Don’t Ask For a Raise If You Aren’t Planning to Follow This Advice First

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Michelle Gadsden-Williams

Managing director of Inclusion & Diversity at Accenture, Michelle Gadsden-Williams. Photo courtesy of Accenture.

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April 21, 2024 at 1:26AM UTC

There’s a serious confidence gap between men and women. Women are much more likely to consider themselves unqualified for a position or even unqualified for a conversation. When you add the fear of being “bossy” to the sneaking feeling of insecurity many women have, you create a not-so-tasty cocktail of confidence issues.

But research suggests confidence is linked to high professional performance. That’s why Fairygodboss Co-founder and President Romy Newman hosted an exclusive interview with Michelle Gadsden-Williams, managing director of Inclusion & Diversity at Accenture to discuss her new book: “Climb: Taking Every Step with Conviction, Courage, and Calculated Risk."

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Gadsden-Williams and Newman agreed that hard work “is just not enough” to reach your full potential. Self-confidence — and the ability to go after what you want from your career even if it’s “risky” — is the road to success. 
“It’s about grit and stick-to-it-iveness and conviction and courage,” Gadsden-Williams said. “Get out in front and do everything necessary to differentiate yourself from everyone else so people will know and see your talents upfront and center. Get out in front of leadership. Do the things that will scare you.” 
Here are three ways to find the confidence it takes to get risky at work, from Gadsden-Williams and Newman themselves: 

1. Ask yourself: “What’s the worst that can happen?”

When asked how she learned to take risks, like asking for promotions or applying to jobs that seem just out of reach, Gadsden-Williams had a pretty simple tip. 
My parents always said: ‘What’s the worst thing that can happen? Stretch yourself. Take a calculated risk.’ So, I always ask myself: ‘What’s the worst that can happen in any given situation, as long as you do the research and the homework?’... The worst thing they can do is say ‘no.’” 
She says taking a risk might not always mean getting a “yes,” but a “no” doesn’t mean the end of your career.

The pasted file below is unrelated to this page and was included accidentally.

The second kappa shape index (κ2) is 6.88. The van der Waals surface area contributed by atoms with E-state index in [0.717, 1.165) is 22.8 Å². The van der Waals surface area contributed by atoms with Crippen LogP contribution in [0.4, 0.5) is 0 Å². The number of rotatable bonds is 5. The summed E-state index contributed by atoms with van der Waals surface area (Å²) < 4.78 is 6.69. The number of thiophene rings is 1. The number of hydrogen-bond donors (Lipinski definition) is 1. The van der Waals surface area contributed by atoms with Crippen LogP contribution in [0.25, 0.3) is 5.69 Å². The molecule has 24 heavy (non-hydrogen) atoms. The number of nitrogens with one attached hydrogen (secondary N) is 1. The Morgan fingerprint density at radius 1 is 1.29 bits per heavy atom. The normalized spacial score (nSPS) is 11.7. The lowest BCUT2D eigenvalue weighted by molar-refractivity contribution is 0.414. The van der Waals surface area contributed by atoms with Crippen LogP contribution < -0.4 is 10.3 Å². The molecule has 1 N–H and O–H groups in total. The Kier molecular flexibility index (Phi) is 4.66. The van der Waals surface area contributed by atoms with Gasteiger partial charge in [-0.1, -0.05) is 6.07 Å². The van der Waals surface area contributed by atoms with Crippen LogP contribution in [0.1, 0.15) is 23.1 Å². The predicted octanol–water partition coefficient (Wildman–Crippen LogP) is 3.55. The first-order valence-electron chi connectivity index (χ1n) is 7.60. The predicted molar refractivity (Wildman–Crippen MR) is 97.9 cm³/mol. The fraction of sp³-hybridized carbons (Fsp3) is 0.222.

“You can always bounce back. You can always reinvent yourself. You can always pivot left and come back.” 

2. Use feedback to strengthen your skills — and self-confidence

One of the best ways to feel confident in your skills? Making sure they’re as strong as possible. Gadsden-Williams suggested two ways to make your skills bullet-proof: consistent self-assessments and outside feedback. She emphasized the importance of having both sponsors and mentors to help your personal growth.
“Your mentor is like your personal trainer… And your sponsor is like your agent. They’re the person who’s advocating for you, fighting for you. I’ve greatly benefitted from these relationships that I cultivated, maintained, and sustained.” 
But feedback helps more than your abilities or your spot in the chain of command. Newman noted that seeking outside perspectives is also important to building confidence, especially for women. 
“It’s good to get outside perspectives on yourself because it’s difficult to brag… it’s good to think about ourselves at arms length to get more promotional.” 

3. Find your ‘North Star’ and let your passion motivate you

What’s one of the easiest ways to speak up? Speaking up about something you really care about. Gadsden-Williams emphasized the importance of aligning your personal career ambitions with your passions. Not only does this ensure you are knowledgeable and energetic about your field, it ensures you can clearly communicate your professional purpose and ask for what you need to reach your goal.  
We all have a career path and a career trajectory. Figure out what’s going to give you passion and purpose and resolve. Just try to figure out what’s your North Star: How does your passion and purpose intertwine?”
Don’t have a North Star yet? Gadsden-Williams has some advice on how to find it.
“Constantly ask: What is it that you want? What is it that you’d want to do to get there? What are decisions you want to make? Do some self-assessment — what are my strengths and weaknesses? A vision board is always good.” 
But you better get started — there’s lots of choices out there. As Gadsden-Williams put it, “The world is your oyster. We just need to seize the opportunity.”
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